Hosting has always been my dream. hand in hand eating as an adult. Kamayan is a traditional way of eating for Filipinos in the homeland and beyond. In this tradition, friends and family get together and share an enormous meal together – literally Share a dish, because there is no separate coating. Instead, banana leaves are laid out to cover the table where the grilled protein and crop, rice, corn, tropical fruit and salted egg salad are placed. The best part is that we use our bare hands to attend the feast (kamam means “hand” or “to use one’s hands” in Tagalog). I felt more present as our bodies became more involved in receiving food.
I finally chose a night to host a kamam event at my house with a few good friends, and as that fateful day approached, I found the preparation process to be as common as the banquet. Aldwyn brought steamed banana leaves from her backyard. Carl and Toni brought the drinks. After putting together every delicious thing, we looked at the generous meal that didn’t exceed the next $50 and took deep breaths and savored the delicious moment. At the beginning, I prayed to thank the Universe for giving us the opportunity to preserve the traditions of our ancestors with our bare hands. We then tasted and fed – in every possible sense.
Our night at Kamayan instantly became the main memory of my year and from there I wondered, how did I forget the refreshing power and privacy of sharing a meal? For years, I have certainly paid attention to the worrisome sociopolitical issues surrounding food, such as global threats to food security, eating disorders, fear of obesity and body shame, the intersection of racism and dietary culture, and unethical food production and distribution. These structural and social realities have distorted our relationships with food and disconnected us from food’s medicinal properties and sacred presence in our lives and relationships. So how do we remind ourselves of the healing elements of food, especially in our social relationships?
There has been a constant presence of food superstitions since ancient times. This means throwing uncooked rice grains at weddings for wealth, vamps or ghost walk away or break a wishbone. Somehow, throughout history and cultures, people have had an intuitive sense of the power of food. One of my friends I invited for the Kamayan night, Carl Cervantes, professor and creator of the Filipino psychospiritual project Sikodiwa, reminded me of an old Filipino belief. understanding (conceiving). When a pregnant person has certain food cravings during the first trimester, it is believed that the characteristics of the food they crave will have an impact on the future personality of their unborn child. For example, Toni (another friend at my kamaya banquet) shared that her mother craved fruit salad when she was pregnant with him. Therefore, Toni became an “all-rounder” in school, as the fruit salad contains a variety of ingredients, making Toni versatile with a variety of skills. While the research is inconclusive, this superstition reveals our ancestors’ understanding of our interdependence. Even in the womb, we are irreversibly connected through food.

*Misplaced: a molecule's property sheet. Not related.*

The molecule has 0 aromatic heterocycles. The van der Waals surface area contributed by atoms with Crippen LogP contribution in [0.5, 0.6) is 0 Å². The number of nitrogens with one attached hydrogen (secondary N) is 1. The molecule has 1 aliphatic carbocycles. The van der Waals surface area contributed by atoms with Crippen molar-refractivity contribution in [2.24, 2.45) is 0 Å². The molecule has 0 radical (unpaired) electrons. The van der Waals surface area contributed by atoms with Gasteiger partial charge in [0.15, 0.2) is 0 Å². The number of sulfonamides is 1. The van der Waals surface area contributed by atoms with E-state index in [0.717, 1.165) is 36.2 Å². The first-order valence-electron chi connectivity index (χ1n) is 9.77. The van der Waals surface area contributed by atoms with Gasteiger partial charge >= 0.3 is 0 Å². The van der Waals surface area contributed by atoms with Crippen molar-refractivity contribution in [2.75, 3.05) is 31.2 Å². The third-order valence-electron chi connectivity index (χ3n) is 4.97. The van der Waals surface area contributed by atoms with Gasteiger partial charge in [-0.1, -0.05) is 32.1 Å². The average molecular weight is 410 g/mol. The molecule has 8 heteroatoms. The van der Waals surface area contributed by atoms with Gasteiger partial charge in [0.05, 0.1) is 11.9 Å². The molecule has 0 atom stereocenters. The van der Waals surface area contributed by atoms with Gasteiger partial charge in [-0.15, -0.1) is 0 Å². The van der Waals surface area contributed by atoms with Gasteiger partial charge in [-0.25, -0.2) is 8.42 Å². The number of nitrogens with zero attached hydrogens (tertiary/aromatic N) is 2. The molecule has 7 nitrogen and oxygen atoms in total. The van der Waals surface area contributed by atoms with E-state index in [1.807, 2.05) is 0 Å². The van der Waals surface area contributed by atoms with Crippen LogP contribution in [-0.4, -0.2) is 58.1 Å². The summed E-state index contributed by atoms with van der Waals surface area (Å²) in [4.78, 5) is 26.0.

Today, these spiritual ideas are likely to cause many to be skeptical. The food industries are so disconnected from the ancient wonders and magical practice of food sharing. This is evident in the industry’s abusive work environments and inaccessibility across a wide spectrum, from the lack of access to food to the often ostentatious language and culture of food elitism and critics. stories like Menu Show how the industry organizes world-renowned eating experiences exclusive to less than 1% of the world. Food reflects who and where we are in our society, and perhaps more importantly, the sharp divisions within it.
When capitalism and colonialism disengage us, we can return and aim to reconnect. Ayu Sutriasa, in her article “A Portal as Food — To Myself” writes convincingly about the desire to improve one’s relationship with food in the midst of food colonization. She then beautifully describes a crucial step in reconnecting with her roots through cooking. Ayu cooked Indonesian food as loving, meditative acts of incarnation and remembrance – in the process respecting her roots and the power of the senses. “Eating is a sensory experience that not only satisfies our senses of smell and taste, but also stimulates our touch, our spirit, and our bond with one another,” she writes. This is what it means to go back: to take root again and remember after being brutally smashed by capitalism and colonization.
Similarly, mainstream storytelling shows the same invitation as an antidote to the loss of vitality in toxic food industry environments: to go back to why the chief hero started cooking in the first place. The story almost always ends with simple, childhood meals being cooked. ratatouillesandwiches Bearand spoiler alert, a cheeseburger Menu. The medicine would come back.
No wonder the kamam dinner I shared with Aldwyn, Carl, and Toni was so healing to me. Together, we went back to a Filipino tradition as we chatted about the spirituality and superstitions that deepen our conversations and our bonds with one another and with our ancestors. There was even an active incarnation: We inhaled every taste, spicy and salty, with our hands. We enjoyed a deeper, more delicious intimacy. We were enchanted and messy, laughing from our very full and happy tummies.
is a psychotherapist, organizer and artist. His work focuses on anti-colonial approaches and practices in mental health. She also focuses on anti-slavery organization on a global scale. You can find most of her work on her official website www.gabestorres.com and on social media platforms including Instagram.